61. Nor is this the only benevolence of Robert Dowe which should be recorded. He contracted with the Company "to perform for him certain deeds of charity by God and grace for ever," the particulars of which are entered in the Company's records, and noticed upon the pages of Stowe by his successor Strype. (fn. 77) He made a provision for singing in divine service by the boys in Christ's Hospital, and, besides the perpetual maintenance of almswomen in the Company's House, he left an annual provision for sixty poor to be selected by the ecclesiastical authorities of Aldgate parish. The gift was to be bestowed in the church, and the recipients were to be exhorted "to kneel down, and with all humility and reverence to say (after the minister) the Lord's Prayer, and then, God receive all good benefactors and bless the Worshipful Company of Merchant Taylors." Afterwards they were to leave quietly, with a benediction from the minister. Of the same religious character was another object which he provided for—viz., the exhortation (fn. 78) to repentance of Newgate criminals condemned to execution—1st, by an exhortation in their cells over night, and then, on the morning of execution, by the "Passing Bell," and an admonition to them as they went by St. Sepulchre's Church wall to execution. (fn. 79)
62. Of greater importance was the foundation of Great Crosby School by John Harrison in 1618. His father was, according to local tradition, a shepherd boy who left his employment for the search of wealth in the great City, and his (the founder's) connection with the Company till he became a member of the Court of Assistants is shown in the footnote. (fn. 80) The history of the school until its re-foundation in 1874 by the Endowed Schools Commissioners (1869) is given in a separate record. (fn. 81)
63. About the same time, Dr. Thomas White selected the Company as his auditor in regard to the endowment which he made by deed of August 1621 for the Chair of Moral Philosophy at Oxford, and in the following year he established Sion College, giving to the Company the nomination to eight of the twenty almshouses which he connected with the College. (fn. 82)
64. The subsequent events of the century may be noted as those incident to the "Great Rebellion" and the "Dreadful Fire," both events being equally disastrous to the Company. At the close of the "Rebellion" the State was indebted to the Company in the sum of 24,731l., an accumulation of debt which is thus described by a Finance Committee in 1769 as having arisen from the repeated calls made upon the Company.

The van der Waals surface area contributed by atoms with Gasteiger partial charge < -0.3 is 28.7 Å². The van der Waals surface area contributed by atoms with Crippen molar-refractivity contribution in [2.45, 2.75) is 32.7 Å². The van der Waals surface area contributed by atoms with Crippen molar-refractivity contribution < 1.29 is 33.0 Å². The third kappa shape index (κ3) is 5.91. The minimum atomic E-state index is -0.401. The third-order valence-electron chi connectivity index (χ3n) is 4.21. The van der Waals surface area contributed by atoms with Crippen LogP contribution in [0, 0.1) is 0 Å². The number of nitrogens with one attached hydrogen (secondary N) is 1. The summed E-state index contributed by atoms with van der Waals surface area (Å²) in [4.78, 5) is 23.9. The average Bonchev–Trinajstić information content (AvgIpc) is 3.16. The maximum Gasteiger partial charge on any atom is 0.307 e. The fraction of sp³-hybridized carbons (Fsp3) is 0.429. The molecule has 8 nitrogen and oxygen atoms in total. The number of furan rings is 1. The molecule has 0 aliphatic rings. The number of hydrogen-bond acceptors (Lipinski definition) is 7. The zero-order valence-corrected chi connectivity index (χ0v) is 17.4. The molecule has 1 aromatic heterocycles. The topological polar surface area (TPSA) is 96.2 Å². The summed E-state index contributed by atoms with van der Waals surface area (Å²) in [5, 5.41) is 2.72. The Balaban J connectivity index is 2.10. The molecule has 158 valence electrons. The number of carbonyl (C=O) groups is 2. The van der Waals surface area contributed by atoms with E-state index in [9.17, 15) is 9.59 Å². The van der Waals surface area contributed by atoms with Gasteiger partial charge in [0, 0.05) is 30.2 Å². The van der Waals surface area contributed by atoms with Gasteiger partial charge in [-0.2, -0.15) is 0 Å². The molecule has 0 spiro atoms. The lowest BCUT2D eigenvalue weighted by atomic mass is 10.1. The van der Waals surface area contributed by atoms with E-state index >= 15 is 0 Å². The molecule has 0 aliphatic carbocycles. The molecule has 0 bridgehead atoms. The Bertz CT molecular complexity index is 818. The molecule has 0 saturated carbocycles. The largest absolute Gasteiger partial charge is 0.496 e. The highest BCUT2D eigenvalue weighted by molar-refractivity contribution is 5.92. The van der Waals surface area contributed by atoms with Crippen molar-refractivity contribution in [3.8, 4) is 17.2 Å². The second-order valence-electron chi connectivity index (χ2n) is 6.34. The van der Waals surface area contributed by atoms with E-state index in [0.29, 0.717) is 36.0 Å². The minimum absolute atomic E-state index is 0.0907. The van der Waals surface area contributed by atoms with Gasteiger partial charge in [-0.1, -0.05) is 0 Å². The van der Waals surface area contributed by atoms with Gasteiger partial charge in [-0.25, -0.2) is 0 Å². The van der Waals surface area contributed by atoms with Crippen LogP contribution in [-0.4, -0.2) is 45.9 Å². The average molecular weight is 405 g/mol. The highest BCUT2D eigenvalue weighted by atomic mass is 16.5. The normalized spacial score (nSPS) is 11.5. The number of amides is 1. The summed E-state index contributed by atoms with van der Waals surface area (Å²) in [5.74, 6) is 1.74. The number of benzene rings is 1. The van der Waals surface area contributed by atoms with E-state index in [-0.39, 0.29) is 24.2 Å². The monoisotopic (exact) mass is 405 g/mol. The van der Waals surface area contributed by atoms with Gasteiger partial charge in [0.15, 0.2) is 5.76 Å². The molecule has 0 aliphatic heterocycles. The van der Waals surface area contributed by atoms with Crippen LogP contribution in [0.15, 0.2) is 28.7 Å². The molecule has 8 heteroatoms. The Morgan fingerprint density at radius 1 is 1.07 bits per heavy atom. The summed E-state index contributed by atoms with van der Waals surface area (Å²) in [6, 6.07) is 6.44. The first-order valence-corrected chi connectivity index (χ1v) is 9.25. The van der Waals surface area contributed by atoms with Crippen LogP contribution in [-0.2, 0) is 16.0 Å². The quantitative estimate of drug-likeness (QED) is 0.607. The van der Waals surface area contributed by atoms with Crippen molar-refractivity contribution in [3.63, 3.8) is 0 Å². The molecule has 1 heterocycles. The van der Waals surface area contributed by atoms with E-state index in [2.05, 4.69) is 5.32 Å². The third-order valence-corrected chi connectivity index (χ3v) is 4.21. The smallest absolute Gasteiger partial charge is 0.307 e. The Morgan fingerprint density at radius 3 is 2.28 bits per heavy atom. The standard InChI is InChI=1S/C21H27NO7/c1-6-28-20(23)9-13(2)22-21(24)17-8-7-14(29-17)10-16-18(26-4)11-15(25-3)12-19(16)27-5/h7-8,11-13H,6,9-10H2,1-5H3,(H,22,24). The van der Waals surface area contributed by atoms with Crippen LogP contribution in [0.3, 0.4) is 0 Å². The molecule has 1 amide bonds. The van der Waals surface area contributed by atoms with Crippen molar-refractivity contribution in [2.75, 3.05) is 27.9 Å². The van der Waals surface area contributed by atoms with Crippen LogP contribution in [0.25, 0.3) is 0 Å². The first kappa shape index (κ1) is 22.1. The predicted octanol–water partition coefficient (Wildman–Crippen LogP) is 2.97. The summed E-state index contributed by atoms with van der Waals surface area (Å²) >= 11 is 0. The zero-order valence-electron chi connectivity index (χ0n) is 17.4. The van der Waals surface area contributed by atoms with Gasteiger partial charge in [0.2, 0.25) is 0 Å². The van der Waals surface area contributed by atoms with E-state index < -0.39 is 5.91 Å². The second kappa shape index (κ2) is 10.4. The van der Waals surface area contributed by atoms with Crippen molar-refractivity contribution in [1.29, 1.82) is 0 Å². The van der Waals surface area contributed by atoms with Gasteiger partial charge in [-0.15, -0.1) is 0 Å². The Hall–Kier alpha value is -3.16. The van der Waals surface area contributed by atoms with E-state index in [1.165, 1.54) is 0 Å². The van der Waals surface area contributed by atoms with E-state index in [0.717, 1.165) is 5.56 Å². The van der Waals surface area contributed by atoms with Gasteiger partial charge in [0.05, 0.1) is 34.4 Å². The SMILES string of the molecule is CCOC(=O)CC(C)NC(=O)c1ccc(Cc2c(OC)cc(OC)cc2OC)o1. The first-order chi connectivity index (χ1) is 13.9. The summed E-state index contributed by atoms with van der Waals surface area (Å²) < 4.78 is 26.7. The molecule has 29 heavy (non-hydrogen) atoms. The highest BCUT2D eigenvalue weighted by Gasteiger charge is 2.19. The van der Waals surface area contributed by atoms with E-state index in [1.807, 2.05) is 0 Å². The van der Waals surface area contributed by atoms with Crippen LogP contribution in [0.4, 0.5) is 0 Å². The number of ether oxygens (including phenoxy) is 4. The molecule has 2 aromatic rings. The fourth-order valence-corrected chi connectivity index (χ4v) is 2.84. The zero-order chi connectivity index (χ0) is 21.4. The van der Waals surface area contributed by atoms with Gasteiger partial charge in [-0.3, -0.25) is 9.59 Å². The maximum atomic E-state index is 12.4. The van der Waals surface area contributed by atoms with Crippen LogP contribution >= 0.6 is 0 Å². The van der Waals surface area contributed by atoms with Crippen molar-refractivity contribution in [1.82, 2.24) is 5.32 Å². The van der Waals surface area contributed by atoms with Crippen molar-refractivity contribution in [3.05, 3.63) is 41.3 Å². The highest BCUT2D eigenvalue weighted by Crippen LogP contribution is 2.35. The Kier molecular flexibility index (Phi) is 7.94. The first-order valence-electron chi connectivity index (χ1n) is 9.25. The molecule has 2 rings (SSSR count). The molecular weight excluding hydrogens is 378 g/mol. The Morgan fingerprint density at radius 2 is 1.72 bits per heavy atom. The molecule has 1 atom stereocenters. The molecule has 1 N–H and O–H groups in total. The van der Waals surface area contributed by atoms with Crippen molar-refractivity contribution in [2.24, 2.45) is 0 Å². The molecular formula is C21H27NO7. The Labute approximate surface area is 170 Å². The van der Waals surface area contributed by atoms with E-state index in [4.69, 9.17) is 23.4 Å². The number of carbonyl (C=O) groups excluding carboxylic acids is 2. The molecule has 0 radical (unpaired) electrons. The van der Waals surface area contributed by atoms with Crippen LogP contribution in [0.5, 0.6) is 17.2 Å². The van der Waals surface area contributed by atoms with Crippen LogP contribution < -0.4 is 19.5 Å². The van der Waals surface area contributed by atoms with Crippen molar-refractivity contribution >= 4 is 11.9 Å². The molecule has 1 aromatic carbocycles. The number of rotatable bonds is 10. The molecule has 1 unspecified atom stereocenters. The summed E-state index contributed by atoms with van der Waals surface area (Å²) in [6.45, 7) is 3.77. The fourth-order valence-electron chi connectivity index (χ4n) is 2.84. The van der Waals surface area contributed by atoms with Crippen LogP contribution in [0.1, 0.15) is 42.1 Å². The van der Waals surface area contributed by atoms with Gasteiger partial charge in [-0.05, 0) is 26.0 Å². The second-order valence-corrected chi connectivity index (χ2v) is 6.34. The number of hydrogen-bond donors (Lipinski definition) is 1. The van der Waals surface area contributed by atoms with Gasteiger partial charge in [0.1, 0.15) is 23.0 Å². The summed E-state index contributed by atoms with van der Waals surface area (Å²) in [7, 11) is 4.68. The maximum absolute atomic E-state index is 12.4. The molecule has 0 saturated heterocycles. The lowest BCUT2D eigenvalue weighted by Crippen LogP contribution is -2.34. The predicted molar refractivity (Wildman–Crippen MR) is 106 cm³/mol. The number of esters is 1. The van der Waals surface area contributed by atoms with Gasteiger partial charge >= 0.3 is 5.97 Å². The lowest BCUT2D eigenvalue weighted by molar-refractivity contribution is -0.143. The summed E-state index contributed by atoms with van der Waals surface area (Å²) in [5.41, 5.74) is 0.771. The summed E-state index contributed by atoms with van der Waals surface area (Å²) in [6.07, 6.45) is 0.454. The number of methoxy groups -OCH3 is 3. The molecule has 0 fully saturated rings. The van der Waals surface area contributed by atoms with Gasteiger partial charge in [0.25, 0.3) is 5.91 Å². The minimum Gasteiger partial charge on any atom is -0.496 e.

"In the year 1640 the Company were obliged to raise 5,000l., to be paid into the Exchequer for the service of the King and the Kingdom, and in 1642 the sum of 200l. towards the relief of Londonderry. The same year paid into the Chamber of London, for the relief of Ireland, 7,000l. In the year 1643, 3,000l. for the further relief of Ireland. In 1644, for the King's use 4,050l., as their proportion of 50,000l. borrowed of the several Companies. In 1645, towards the maintenance of fortifications about the City of London, 150l. For the maintenance of the Army under Sir Thomas Fairfax, 150l. All which sums added together amount to the sum of 19,550l.
65. "In the year 1640, being distressed to raise the sum of 5,000l., they called in the debts due on Bond, and in 1642, when a further demand was made upon them for 10,000l. for the preservation of Ireland, they were obliged to borrow that sum on the credit of their Common Seal at 8 per cent., and, in order to supply after demands, the Master and Wardens were directed to sell part of the Company's Plate for furnishing the same. And in 1644 they sold Plate to the amount of 875l. 19s. 6d., and were under the necessity of borrowing further sums at the same rate of interest, so that their debt in the year 1646 was increased to 20,000l. and upwards.
66. "By an account taken in 1646, from sums lent to the State, there was due from the Government at Ladyday 1647, for Principal and Interest, 24,731l. 8s. 2d., of which no part was received until 1668. In this year they received 2,250l. in part of the Principal, which was the only sum the Crown ever paid on that account; and 94l. 15s. for interest, and having likewise received 1,000l. for fines of some estates, and in the following year 1669 having made an extraordinary call upon their members to take up their Livery, a sum of 2,010l. was raised, by which the Company was enabled to pay off the 4th part of their debt, and the remainder by instalments."